WikiWatershed is a web toolkit designed to help citizens, conservation practitioners, municipal decision-makers, researchers, educators, and students advance knowledge and stewardship of fresh water. WikiWatershed an initiative of Stroud Water Research Center, a global leader in freshwater science.

Home » WikiWatershed News » Amazon Names Model My Watershed a “City on a Cloud Innovation Challenge” Winner

Amazon Names Model My Watershed a “City on a Cloud Innovation Challenge” Winner

Amazon City on a Cloud awards ceremony

Amazon Web Services has announced Stroud Water Research Center — a global leader in the advancement of knowledge and stewardship of freshwater systems — is a 2018 winner of the City on a Cloud Innovation Challenge. Winners were announced at the Walter E. Washington Convention Center in Washington, D.C., during the AWS Public Sector Summit June 20-21.

The Stroud Center was one of three winners in the Partners in Innovation category and will receive $25,000 in AWS promotional credit to continue its project. Partners in Innovation Award winners are technology partners who have deployed innovative solutions to solve government or teaching and learning challenges.

Model My Watershed®, the Stroud Center’s winning project, is an easy-to-use, professional-grade watershed modeling and data discovery web application that enables citizens, conservation practitioners, municipal decision-makers, educators, and students to learn about their watersheds and the impact of stormwater runoff in their neighborhoods. It’s one of six tools in the WikiWatershed® toolkit available at

It is a collaborative project led by Stroud Water Research Center and produced in partnership with LimnoTech, Penn State University, the Academy of Natural Sciences of Drexel University, Utah State University, University of Washington, Azavea Inc. (now Element 84), The Concord Consortium, and Millersville University and funded by the William Penn Foundation and the National Science Foundation.

Screen shot of the Stream Network Layer in Model My Watershed

How It’s Used

Users select a geographic extent, analyze real land use and soil data, model stormwater runoff and water-quality impacts, compare how different conservation or development scenarios modify runoff and improve water quality, and share their findings with others. Users can also access and visualize monitoring data from national data repositories, as well as explore water flow paths and erosion potential, nutrient hotspot modeling, and multi-regional runoff and water quality comparisons.

Planners, town councils, conservationists, and policy-makers use the application to make informed decisions on zoning and land use and to visualize the impact of storm runoff. Secondary school students and teachers use it to learn geospatial analysis, systems approaches to problem solving, and watershed processes.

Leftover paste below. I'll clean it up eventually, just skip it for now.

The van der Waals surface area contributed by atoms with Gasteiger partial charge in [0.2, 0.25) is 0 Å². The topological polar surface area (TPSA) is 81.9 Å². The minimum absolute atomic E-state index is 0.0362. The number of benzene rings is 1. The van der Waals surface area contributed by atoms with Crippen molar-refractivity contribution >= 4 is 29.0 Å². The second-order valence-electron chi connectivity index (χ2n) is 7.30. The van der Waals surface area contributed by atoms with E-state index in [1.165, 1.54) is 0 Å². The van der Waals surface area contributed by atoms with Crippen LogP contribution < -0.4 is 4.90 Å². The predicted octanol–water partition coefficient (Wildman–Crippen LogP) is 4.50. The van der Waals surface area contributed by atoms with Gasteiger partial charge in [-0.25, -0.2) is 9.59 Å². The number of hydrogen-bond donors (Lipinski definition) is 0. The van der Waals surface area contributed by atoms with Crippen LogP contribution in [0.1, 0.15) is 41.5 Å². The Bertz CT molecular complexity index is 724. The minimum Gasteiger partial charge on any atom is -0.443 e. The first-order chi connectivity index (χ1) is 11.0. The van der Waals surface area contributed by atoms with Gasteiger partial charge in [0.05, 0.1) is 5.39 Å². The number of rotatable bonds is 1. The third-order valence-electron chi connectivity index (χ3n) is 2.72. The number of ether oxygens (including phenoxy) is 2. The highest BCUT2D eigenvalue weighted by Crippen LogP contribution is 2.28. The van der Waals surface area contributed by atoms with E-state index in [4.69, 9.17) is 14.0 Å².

Its code was released under an open-source license in a set of GitHub repositories, which allows the software to be used for other purposes. For example, the Model My Watershed framework was adapted by a group of researchers to build a pollinator modeling software system that enables farmers and agricultural researchers to test scenarios for how changes in land use will affect pollinators.

Model My Watershed has already made a positive impact on communities and watersheds across the United States, thereby improving the quality of life for local citizens. A recent Watershed Academy webinar by the U.S. Environmental Protection Agency highlighted the use of Model My Watershed by several states and others for their total maximum daily load, nonpoint source, and municipal stormwater programs.


  • As part of the larger WikiWatershed project, the Model My Watershed software received the 2017 Governor’s Award for Environmental Excellence by the Pennsylvania Department of Environmental Protection for representing the very best in innovation, collaboration, and public service in environmental stewardship.
  • Model My Watershed was a 2018 finalist for Philadelphia’s Sustainable Business Network’s Green Stormwater Infrastructure annual award.
  • Global Grid recently recognized as a top Civic Tech Website for Urban Planners and City Makers listed under their Public Services and Open Tools category.
  • It was used by a Colorado middle school to win a national competition in the land and water category by helping students to demonstrate the incremental impact of population and development on their local ecosystem.
  • It has been recognized by the Community for Advancing Discovery Research in Education (CADRE) as an important tool for science education.

About Stroud Water Research Center
Stroud Water Research Center seeks to advance knowledge and stewardship of freshwater systems through global research, education, and restoration and to help businesses, landowners, policymakers, and individuals make informed decisions that affect water quality and availability around the world. Stroud Water Research Center is an independent, 501(c)(3) not-for-profit organization.

About City on a Cloud Innovation Challenge and AWS
Through the City on a Cloud Innovation Challenge, Amazon recognizes local and regional governments as well as private and public schools and districts as hubs of innovation in four categories: Best Practices, Partners in Innovation, Dream Big, and We Power Tech.

AWS helps businesses, nonprofit organizations, local and regional governments, schools, and districts innovate by simplifying IT workloads that they struggle with and depend on every day, such as Geographical Information Systems (GIS), Content Management Systems (CMS), Open Data portals, teaching and learning solutions, and more. All of these applications run on AWS and make it easier for governments and schools to deliver services to their customers, citizens, and students.